Archive for February, 2014
A presentation given as a CIPA Webinar on 25 February 2014.
Provides an introduction to software as it relates to patenting and an overview of current practice in UK and Europe. Details of relevant legislation and case law are provided, together with some tips for drafting.
Provided according to the terms set out here: http://www.eip.com/legal.php – i.e. does not constitute legal advice and should be taken as guidance.
As you may remember, a while back I posted some ideas for a patent workflow tool. It is taking a while, what with actual work and family commitments. However, I finally have a rough-and-ready prototype covering at least the initial review stage.
The application* is built in Flask. It generates an XML document containing the entered data. Fields are rendered based on the XML document (making use of XSLT). To avoid file system headaches, XML data is stored as string data in an SQLite3 database. The data is indexed using a hash masquerading as a key identifier. The key identifier can then be passed as a URL parameter to retrieve a particular XML document. Although nowhere near a fully working “thing”, the code is here if you want a look: https://github.com/benhoyle/attass .
Initial Review: Process Overview in Pictures
First we enter our case reference:
Then we enter the communication details and the objections raised:
Then we briefly enter salient details of each objection raised in the communication. This can be used for reporting and as a reference for a later, more detailed review:
There is an option to enter further objections under the same category (see the lower checkbox). This adds an additional XML element and populates it with data from a template. Once submit is pressed, fields for a next objection will load:
The result is then a populated XML document that forms the starting point for a response:
Where from here?
The aim is that objections entered in the initial review will be addressed through a detailed review and/or instructions. As we initially enter the objections, we do not have to worry about missing objections or approaching things in a less efficient order. The workflow also allows a response to be split into a number of modular processes. These are then ripe for outsourcing, e.g. to paralegal staff or trainees, allowing an attorney to concentrate their time on the “meat” of the objections and thus saving money for clients. The workflow also provides mental scaffolding that is perfect for trainees and/or sleep-deprived attorneys with young children/dogs.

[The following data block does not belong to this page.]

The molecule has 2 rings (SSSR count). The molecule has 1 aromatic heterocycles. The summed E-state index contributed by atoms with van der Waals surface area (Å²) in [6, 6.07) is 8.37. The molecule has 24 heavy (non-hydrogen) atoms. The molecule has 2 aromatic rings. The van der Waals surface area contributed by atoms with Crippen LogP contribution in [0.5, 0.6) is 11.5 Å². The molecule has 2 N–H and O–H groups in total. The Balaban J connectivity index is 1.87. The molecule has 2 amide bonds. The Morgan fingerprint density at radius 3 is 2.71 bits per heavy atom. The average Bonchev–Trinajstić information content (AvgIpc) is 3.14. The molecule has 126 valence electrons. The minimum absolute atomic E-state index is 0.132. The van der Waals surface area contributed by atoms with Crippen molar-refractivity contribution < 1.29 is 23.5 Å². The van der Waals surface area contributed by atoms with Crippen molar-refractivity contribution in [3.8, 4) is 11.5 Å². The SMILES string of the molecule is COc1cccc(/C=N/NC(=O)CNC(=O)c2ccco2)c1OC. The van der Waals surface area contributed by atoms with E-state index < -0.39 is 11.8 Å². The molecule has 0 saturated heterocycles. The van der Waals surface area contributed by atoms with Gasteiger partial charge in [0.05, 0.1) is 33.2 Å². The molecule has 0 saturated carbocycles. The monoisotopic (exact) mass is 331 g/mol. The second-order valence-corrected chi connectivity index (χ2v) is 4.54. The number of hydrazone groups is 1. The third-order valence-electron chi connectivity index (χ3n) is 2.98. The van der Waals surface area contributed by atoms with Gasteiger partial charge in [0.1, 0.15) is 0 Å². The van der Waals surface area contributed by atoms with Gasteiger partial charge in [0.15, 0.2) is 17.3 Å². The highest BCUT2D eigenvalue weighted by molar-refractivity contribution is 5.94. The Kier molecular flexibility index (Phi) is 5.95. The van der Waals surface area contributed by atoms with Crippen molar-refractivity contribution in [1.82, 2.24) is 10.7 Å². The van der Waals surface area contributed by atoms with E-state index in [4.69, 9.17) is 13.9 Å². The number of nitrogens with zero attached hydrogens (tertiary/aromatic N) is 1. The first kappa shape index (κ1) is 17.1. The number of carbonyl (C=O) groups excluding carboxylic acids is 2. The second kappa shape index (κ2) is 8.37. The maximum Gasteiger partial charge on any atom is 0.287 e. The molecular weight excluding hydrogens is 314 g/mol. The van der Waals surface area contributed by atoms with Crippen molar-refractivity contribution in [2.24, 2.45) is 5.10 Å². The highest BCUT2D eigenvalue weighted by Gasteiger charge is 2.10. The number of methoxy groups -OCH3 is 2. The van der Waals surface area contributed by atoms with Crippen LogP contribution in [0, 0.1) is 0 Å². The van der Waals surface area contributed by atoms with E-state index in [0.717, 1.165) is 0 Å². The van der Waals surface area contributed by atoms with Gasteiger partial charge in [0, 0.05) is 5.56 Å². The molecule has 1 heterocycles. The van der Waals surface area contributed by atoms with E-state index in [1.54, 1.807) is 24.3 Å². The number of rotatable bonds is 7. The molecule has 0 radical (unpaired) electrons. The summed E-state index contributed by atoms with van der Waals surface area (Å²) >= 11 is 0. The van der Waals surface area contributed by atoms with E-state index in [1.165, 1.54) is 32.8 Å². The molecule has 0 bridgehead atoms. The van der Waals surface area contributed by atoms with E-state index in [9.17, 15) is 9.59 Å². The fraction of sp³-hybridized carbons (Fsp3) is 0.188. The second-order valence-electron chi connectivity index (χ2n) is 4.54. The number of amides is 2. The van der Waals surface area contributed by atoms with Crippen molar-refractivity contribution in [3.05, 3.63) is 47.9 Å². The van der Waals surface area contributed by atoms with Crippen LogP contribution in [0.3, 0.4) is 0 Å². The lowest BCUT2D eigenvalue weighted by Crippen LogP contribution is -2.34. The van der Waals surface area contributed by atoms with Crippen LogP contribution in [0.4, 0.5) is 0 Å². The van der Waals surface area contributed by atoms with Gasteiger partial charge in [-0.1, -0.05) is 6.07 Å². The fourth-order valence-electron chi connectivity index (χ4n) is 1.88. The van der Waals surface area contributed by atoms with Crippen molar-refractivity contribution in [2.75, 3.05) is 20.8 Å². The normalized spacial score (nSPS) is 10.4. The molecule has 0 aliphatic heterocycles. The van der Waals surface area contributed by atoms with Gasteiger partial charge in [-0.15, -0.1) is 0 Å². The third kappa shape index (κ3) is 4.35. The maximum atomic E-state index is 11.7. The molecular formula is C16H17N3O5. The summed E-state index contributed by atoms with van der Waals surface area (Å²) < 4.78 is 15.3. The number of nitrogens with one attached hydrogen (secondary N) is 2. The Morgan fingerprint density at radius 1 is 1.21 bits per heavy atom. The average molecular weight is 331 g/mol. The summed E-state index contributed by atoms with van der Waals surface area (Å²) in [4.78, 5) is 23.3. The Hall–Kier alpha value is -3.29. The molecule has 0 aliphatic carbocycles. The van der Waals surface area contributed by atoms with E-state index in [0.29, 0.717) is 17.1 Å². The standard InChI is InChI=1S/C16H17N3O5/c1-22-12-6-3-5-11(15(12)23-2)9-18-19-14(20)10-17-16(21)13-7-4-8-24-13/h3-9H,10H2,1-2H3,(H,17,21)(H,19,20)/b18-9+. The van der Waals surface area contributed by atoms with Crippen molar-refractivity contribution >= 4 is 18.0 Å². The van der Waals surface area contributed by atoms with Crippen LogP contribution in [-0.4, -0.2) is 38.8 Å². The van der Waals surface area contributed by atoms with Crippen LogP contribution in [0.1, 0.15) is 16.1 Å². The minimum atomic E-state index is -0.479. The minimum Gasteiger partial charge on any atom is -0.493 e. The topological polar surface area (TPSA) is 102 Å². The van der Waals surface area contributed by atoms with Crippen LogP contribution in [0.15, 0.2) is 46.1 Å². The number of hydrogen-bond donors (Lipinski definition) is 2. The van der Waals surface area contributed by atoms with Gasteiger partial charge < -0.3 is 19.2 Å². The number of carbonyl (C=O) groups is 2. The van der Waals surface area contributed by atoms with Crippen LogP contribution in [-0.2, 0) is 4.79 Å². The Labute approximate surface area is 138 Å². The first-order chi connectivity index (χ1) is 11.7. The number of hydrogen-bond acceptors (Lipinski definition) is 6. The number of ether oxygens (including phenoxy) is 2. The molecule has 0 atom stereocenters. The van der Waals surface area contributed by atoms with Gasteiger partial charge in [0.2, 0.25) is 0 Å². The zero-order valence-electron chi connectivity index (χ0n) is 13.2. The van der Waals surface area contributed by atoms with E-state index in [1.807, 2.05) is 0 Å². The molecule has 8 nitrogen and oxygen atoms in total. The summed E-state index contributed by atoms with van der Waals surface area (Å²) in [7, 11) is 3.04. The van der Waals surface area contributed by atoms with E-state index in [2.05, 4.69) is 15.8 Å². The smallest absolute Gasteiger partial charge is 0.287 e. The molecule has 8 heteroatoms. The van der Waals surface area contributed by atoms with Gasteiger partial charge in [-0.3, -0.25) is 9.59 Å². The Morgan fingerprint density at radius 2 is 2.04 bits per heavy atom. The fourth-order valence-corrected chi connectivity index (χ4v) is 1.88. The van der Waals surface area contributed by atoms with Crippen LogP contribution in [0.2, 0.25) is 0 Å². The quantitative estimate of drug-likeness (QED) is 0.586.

- Map XML to more user-friendly form fields;
- Sort the loading of existing data;
- Sort the CSS for that tiny textarea;
- Build an XSL file that transforms the result of the initial review to text for storage or reporting;
- Work out how to use cloud storage APIs to automatically save a copy of the above to a document management system;
- Add detailed review workflow, including bespoke processes for novelty, inventive step and patentability/excluded subject matter;
- Add easy “report bug/suggest feature” reporting for iterative updates; and
- Host on a £30 Raspberry Pi in the office.
Claimed Subject Matter:
A self-service checkout which solved the problem of the self-service checkout being overly sensitive (or conversely not sensitive enough) to people making mistakes (or conversely, trying to “cheat” the checkout).
The Appellant argued that keeping track of customers and tolerating different numbers of errors when using the checkout was itself technical, and that this would form part of the problem for the technically skilled person to solve.
However, the Board concluded that judging whether a customer is trust-worthy and treating them according to that judgement was a non-technical matter. Hence, an underlying idea of recording a level of trust forms part of a requirements specification that is given to the skilled person; the technically skilled person is faced with the task of modifying the self-service checkout terminals so as to keep track of how trusted different customers are, and so as to interrupt transactions earlier for those customers who are less trusted, and later for those that are more trusted.
The features of the claimed solution was thus deemed to either be found in the prior art, be non-technical and thus not contribute to an inventive step, or be technically obvious given the defined technical problem.
[With thanks to Jake Loftus for help finding and reviewing these cases.]